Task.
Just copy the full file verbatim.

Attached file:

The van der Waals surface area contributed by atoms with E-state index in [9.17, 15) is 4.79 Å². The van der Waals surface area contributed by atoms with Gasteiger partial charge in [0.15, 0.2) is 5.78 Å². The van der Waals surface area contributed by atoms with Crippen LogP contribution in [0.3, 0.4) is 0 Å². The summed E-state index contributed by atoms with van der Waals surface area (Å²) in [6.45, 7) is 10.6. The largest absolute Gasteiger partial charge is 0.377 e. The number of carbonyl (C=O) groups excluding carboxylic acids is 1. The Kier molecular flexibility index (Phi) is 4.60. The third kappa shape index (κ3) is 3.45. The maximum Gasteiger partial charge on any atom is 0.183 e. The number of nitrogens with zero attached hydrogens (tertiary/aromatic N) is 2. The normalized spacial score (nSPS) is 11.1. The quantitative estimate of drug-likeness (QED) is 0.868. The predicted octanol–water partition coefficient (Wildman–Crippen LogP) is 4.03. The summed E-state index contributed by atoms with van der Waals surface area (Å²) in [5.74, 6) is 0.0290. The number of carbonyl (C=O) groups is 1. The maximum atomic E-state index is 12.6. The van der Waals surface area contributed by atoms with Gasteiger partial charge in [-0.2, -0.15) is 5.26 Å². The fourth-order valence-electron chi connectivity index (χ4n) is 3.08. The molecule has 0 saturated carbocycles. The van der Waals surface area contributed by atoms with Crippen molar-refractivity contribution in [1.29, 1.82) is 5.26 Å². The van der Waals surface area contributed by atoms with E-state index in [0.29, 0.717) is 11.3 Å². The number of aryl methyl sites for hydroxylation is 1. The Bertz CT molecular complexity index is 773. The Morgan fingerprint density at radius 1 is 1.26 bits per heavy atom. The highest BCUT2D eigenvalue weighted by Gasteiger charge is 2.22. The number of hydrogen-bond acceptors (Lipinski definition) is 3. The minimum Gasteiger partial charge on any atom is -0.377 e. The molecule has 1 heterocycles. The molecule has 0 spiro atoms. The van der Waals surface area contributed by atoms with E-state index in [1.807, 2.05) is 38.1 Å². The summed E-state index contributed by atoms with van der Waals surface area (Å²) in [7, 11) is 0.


The van der Waals surface area contributed by atoms with E-state index in [9.17, 15) is 4.79 Å². The van der Waals surface area contributed by atoms with Gasteiger partial charge in [0.15, 0.2) is 5.78 Å². The van der Waals surface area contributed by atoms with Crippen LogP contribution in [0.3, 0.4) is 0 Å². The summed E-state index contributed by atoms with van der Waals surface area (Å²) in [6.45, 7) is 10.6. The largest absolute Gasteiger partial charge is 0.377 e. The number of carbonyl (C=O) groups excluding carboxylic acids is 1. The Kier molecular flexibility index (Phi) is 4.60. The third kappa shape index (κ3) is 3.45. The maximum Gasteiger partial charge on any atom is 0.183 e. The number of nitrogens with zero attached hydrogens (tertiary/aromatic N) is 2. The normalized spacial score (nSPS) is 11.1. The quantitative estimate of drug-likeness (QED) is 0.868. The predicted octanol–water partition coefficient (Wildman–Crippen LogP) is 4.03. The summed E-state index contributed by atoms with van der Waals surface area (Å²) in [5.74, 6) is 0.0290. The number of carbonyl (C=O) groups is 1. The maximum atomic E-state index is 12.6. The van der Waals surface area contributed by atoms with Gasteiger partial charge in [-0.2, -0.15) is 5.26 Å². The fourth-order valence-electron chi connectivity index (χ4n) is 3.08. The molecule has 0 saturated carbocycles. The van der Waals surface area contributed by atoms with Crippen molar-refractivity contribution in [1.29, 1.82) is 5.26 Å². The van der Waals surface area contributed by atoms with E-state index in [0.29, 0.717) is 11.3 Å². The number of aryl methyl sites for hydroxylation is 1. The Bertz CT molecular complexity index is 773. The Morgan fingerprint density at radius 1 is 1.26 bits per heavy atom. The highest BCUT2D eigenvalue weighted by Gasteiger charge is 2.22. The number of hydrogen-bond acceptors (Lipinski definition) is 3. The minimum Gasteiger partial charge on any atom is -0.377 e. The molecule has 1 heterocycles. The molecule has 0 spiro atoms. The van der Waals surface area contributed by atoms with E-state index in [1.807, 2.05) is 38.1 Å². The summed E-state index contributed by atoms with van der Waals surface area (Å²) in [7, 11) is 0.